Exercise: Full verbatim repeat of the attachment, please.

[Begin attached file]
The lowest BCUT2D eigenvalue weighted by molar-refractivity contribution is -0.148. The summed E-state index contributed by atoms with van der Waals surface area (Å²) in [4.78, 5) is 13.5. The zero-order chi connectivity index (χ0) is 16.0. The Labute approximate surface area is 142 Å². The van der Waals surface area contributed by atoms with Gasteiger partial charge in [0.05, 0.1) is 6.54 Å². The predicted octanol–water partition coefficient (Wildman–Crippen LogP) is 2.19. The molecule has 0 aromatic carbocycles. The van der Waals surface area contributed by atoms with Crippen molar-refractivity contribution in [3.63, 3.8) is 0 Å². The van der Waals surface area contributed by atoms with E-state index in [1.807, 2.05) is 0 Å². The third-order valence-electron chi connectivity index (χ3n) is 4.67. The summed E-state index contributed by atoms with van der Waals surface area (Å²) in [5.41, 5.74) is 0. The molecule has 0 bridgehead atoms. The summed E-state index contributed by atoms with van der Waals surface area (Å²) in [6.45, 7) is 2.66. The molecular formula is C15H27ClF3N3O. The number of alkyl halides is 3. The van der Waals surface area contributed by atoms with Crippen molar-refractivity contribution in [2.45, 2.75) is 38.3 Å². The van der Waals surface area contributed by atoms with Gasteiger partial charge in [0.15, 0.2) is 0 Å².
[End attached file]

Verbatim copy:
The lowest BCUT2D eigenvalue weighted by molar-refractivity contribution is -0.148. The summed E-state index contributed by atoms with van der Waals surface area (Å²) in [4.78, 5) is 13.5. The zero-order chi connectivity index (χ0) is 16.0. The Labute approximate surface area is 142 Å². The van der Waals surface area contributed by atoms with Gasteiger partial charge in [0.05, 0.1) is 6.54 Å². The predicted octanol–water partition coefficient (Wildman–Crippen LogP) is 2.19. The molecule has 0 aromatic carbocycles. The van der Waals surface area contributed by atoms with Crippen molar-refractivity contribution in [3.63, 3.8) is 0 Å². The van der Waals surface area contributed by atoms with E-state index in [1.807, 2.05) is 0 Å². The third-order valence-electron chi connectivity index (χ3n) is 4.67. The summed E-state index contributed by atoms with van der Waals surface area (Å²) in [5.41, 5.74) is 0. The molecule has 0 bridgehead atoms. The summed E-state index contributed by atoms with van der Waals surface area (Å²) in [6.45, 7) is 2.66. The molecular formula is C15H27ClF3N3O. The number of alkyl halides is 3. The van der Waals surface area contributed by atoms with Crippen molar-refractivity contribution in [2.45, 2.75) is 38.3 Å². The van der Waals surface area contributed by atoms with Gasteiger partial charge in [0.15, 0.2) is 0 Å².